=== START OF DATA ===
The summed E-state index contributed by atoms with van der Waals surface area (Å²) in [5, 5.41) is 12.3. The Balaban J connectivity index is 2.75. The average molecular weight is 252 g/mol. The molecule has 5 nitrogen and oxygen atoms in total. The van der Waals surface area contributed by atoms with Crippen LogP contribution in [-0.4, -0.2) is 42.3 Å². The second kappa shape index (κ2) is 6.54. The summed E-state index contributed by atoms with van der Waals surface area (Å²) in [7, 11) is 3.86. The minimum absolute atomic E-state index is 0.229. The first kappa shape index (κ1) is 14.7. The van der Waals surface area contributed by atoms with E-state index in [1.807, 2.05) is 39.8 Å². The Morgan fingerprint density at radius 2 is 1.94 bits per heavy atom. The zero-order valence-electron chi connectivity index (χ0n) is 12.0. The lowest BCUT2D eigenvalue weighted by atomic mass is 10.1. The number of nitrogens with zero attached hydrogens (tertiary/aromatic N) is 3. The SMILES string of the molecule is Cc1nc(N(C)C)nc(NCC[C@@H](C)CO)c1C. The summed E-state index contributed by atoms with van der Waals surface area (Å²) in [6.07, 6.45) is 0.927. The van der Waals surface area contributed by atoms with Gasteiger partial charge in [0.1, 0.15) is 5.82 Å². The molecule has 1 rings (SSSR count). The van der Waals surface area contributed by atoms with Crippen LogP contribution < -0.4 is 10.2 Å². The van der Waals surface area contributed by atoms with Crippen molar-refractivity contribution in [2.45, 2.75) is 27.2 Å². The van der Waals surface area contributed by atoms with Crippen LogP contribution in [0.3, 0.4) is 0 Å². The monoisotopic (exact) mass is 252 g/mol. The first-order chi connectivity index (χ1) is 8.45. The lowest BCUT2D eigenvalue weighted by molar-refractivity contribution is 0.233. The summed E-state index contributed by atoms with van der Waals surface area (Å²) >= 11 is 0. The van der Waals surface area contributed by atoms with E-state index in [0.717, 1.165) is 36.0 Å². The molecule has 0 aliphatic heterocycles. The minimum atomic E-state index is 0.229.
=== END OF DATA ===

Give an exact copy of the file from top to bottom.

The summed E-state index contributed by atoms with van der Waals surface area (Å²) in [5, 5.41) is 12.3. The Balaban J connectivity index is 2.75. The average molecular weight is 252 g/mol. The molecule has 5 nitrogen and oxygen atoms in total. The van der Waals surface area contributed by atoms with Crippen LogP contribution in [-0.4, -0.2) is 42.3 Å². The second kappa shape index (κ2) is 6.54. The summed E-state index contributed by atoms with van der Waals surface area (Å²) in [7, 11) is 3.86. The minimum absolute atomic E-state index is 0.229. The first kappa shape index (κ1) is 14.7. The van der Waals surface area contributed by atoms with E-state index in [1.807, 2.05) is 39.8 Å². The Morgan fingerprint density at radius 2 is 1.94 bits per heavy atom. The zero-order valence-electron chi connectivity index (χ0n) is 12.0. The lowest BCUT2D eigenvalue weighted by atomic mass is 10.1. The number of nitrogens with zero attached hydrogens (tertiary/aromatic N) is 3. The SMILES string of the molecule is Cc1nc(N(C)C)nc(NCC[C@@H](C)CO)c1C. The summed E-state index contributed by atoms with van der Waals surface area (Å²) in [6.07, 6.45) is 0.927. The van der Waals surface area contributed by atoms with Gasteiger partial charge in [0.1, 0.15) is 5.82 Å². The molecule has 1 rings (SSSR count). The van der Waals surface area contributed by atoms with Crippen LogP contribution < -0.4 is 10.2 Å². The van der Waals surface area contributed by atoms with Crippen molar-refractivity contribution in [2.45, 2.75) is 27.2 Å². The van der Waals surface area contributed by atoms with Crippen LogP contribution in [0.3, 0.4) is 0 Å². The monoisotopic (exact) mass is 252 g/mol. The first-order chi connectivity index (χ1) is 8.45. The lowest BCUT2D eigenvalue weighted by molar-refractivity contribution is 0.233. The summed E-state index contributed by atoms with van der Waals surface area (Å²) >= 11 is 0. The van der Waals surface area contributed by atoms with E-state index in [0.717, 1.165) is 36.0 Å². The molecule has 0 aliphatic heterocycles. The minimum atomic E-state index is 0.229.